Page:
• This block looks difficult, but if you break it down into its parts and have patience, you’ll be fine!
  • You’ll find starch to be very useful, especially for the small pieces.

General instructions to complete your Project 48 quilt blocks

  • Remember to always read the block tutorial in full before starting.
  • Seam allowances are ¬ľ‚ÄĚ unless stated otherwise.
  • All blocks are 9‚ÄĚ finished. If you need to square your blocks once they are completed, trim back to 9¬Ĺ‚ÄĚ using a square ruler.
  • Always press your fabrics before starting.
  • Press your seams to the dark side or to reduce bulk (unless otherwise noted) at each stage.

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Linden-Vine-201x300

About Linden from Vine Lines Creative

Linden is the Creative Director of Vine Lines Creative and co-creator of Project48Quilt, a year long sampler which blends traditional and modern quilting methods.¬† Linden’s background is in arts administration and she has been quilting for twenty years, an art form which has now become her profession.¬† Linden is a designer and teacher and enjoys writing about quilting and running a creative business through her blog.

Connect with Linden

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Block twenty-eight

Block twenty-eight designed by Paula Storm

Block twenty-eight designed by Paula Storm

This week we are doing things a bit differently, Paula has made us a video for how to complete her flower block. Theres a bit of appliqu√© involved, but I think you will agree that it’s an amazing block.

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Block twenty-eight designed by Paula Storm

Fabric and cutting guide

[1] 10‚ÄĚ square of fabric one (Paula used a light print)
[21] approximately¬†6″ squares¬†of fabric two¬†(Paula used eight¬†different fabrics)
[1]¬†approximately¬†6″¬†squares¬†of fabric¬†three (Paula used an orange fabric).

Download the applique template here

Instructions

Step one:¬†Print your template onto two a4 sheets at ‘actual size’. Create templates using heavy card or freezer paper for the three petal sizes and the middle circle. Cut your templates out.

Step two:¬†Cut your petals a 1/4″ bigger than your templates and baste your seams around the templates. Use starch and iron well to maintain your shape. Once your petal has set, pull the template out and continue until you have [7] sets of petals, in [3] different sizes and one middle circle.

Step three: Lay your petals and circles out on your block following the template. Your flower will overlap your block slightly. Baste your flower to your fabric one square once you are happy with the positioning.

Step four: Stitch your flower down using a whip stitch or by machine if you prefer.

Step five:¬†Trim your block down to size (9 1/2″ square).

General instructions to complete your Project 48 quilt blocks

  • Remember to always read the block tutorial in full before starting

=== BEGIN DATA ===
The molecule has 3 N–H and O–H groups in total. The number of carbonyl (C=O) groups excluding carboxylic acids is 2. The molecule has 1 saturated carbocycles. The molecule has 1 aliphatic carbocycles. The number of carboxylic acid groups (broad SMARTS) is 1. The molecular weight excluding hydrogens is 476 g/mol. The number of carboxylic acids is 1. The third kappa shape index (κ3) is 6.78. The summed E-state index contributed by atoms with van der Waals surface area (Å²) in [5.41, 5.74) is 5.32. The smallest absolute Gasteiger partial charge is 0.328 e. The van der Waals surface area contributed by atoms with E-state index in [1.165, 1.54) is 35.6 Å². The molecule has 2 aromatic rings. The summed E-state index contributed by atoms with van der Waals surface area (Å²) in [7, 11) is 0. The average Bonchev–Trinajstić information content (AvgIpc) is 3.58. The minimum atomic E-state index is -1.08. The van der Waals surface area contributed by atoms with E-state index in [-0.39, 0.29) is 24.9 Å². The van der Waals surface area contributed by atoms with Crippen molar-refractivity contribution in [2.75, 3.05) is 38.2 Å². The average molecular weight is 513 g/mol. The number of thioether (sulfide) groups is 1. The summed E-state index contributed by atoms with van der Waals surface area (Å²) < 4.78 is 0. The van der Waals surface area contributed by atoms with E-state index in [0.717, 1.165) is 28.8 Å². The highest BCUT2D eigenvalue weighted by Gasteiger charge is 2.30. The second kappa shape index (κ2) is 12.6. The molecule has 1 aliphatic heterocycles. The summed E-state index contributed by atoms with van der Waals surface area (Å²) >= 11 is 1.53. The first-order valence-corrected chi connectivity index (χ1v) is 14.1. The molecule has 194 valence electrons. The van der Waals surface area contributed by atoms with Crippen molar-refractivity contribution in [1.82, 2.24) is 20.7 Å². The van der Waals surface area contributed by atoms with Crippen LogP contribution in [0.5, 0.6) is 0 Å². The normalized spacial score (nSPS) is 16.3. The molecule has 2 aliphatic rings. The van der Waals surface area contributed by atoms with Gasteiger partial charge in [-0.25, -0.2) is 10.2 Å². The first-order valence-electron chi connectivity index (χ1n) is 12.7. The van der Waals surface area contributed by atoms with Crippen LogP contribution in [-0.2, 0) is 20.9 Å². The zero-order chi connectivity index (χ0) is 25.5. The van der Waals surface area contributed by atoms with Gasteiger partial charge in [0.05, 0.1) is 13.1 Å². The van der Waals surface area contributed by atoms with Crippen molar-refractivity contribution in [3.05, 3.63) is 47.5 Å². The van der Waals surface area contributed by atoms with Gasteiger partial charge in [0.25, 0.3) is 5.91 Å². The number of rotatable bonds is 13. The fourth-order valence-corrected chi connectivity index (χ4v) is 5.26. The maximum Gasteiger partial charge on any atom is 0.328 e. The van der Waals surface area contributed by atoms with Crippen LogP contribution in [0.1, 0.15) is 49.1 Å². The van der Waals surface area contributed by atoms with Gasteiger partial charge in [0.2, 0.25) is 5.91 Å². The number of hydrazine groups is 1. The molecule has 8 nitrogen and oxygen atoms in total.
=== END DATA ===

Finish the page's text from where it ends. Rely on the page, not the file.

• Seam allowances are ¬ľ‚ÄĚ unless stated otherwise
  • All blocks are 9‚ÄĚ finished. If you need to square your blocks once they are completed, trim back to 9¬Ĺ‚ÄĚ using a square ruler.
  • Always press your fabrics before starting
  • Press your seams to the dark side or to reduce bulk (unless otherwise noted) at each stage.
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paulawebprofile

About Paula Storm from Paula Storm Designs

Paula designs sewing patterns and tools for Quilters and sewers.¬†More importantly though, she’s¬†a mum to the 4 most beautiful children on the face of this planet.

Not that she’s¬†biased¬†or anything. ūüėȬ†

Connect with Paula

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Block twenty-seven

Block twenty-seven designed by Crystal McGann

Block twenty-seven designed by Crystal McGann

Making flowers in July seems like a perfect antidote to Australia’s winter. This week, we even saw snow in our nations capital – which is certainly very exciting. It’s so rare that it snows in the city, actually lands and hangs around long enough to capture it. I couldn’t resist taking a photo of the block in the shimmering snow, or a dusting as our¬†Project 48 member Sue calls it.

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Block twenty-seven designed by Crystal McGann

Fabric and cutting guide

[4] 5‚ÄĚ square of fabric one (Crystal used two different pink prints)
[12] 4″ x 6″¬†rectangles¬†of fabric two¬†(Crystal used a¬†grey solid)

Instructions

Step one

Step one:¬†On the wrong side of your fabric one squares, draw a triangle coming from one corner of the square (using the picture as a guide). No need to measure, just try to keep the points about a 1/4″ in from the edge for seam allowance.

Step two

Step two

Step two:¬†Place a fabric two rectangle under the top of the triangle, right sides together, over lapping the edges by a 1/4″. Flip the rectangle over and back into place to make sure the whole piece will be covered when it has been sewn and pressed into place. Stitch using the drawn line as a guide and trim back the seam allowance. press the piece open.

Step three

Step three

Step three:¬†Repeat step two for the other two sides of the triangle. Press the unit well and trim back to 5″ square. Continue making the units until all [4] units are completed.

Step four: Sew the [4] units together to finish the block.

Note:

You can reduce the bulk in the centre seam by loosening a few of those end stitches and massaging the seams open. Press all four seams in alternate directions.

General instructions to complete your Project 48 quilt blocks

  • Remember to always read the block tutorial in full before starting
  • Seam allowances are ¬ľ‚ÄĚ unless stated otherwise
  • All blocks are 9‚ÄĚ finished. If you need to square your blocks once they are completed, trim back to 9¬Ĺ‚ÄĚ using a square ruler.
  • Always press your fabrics before starting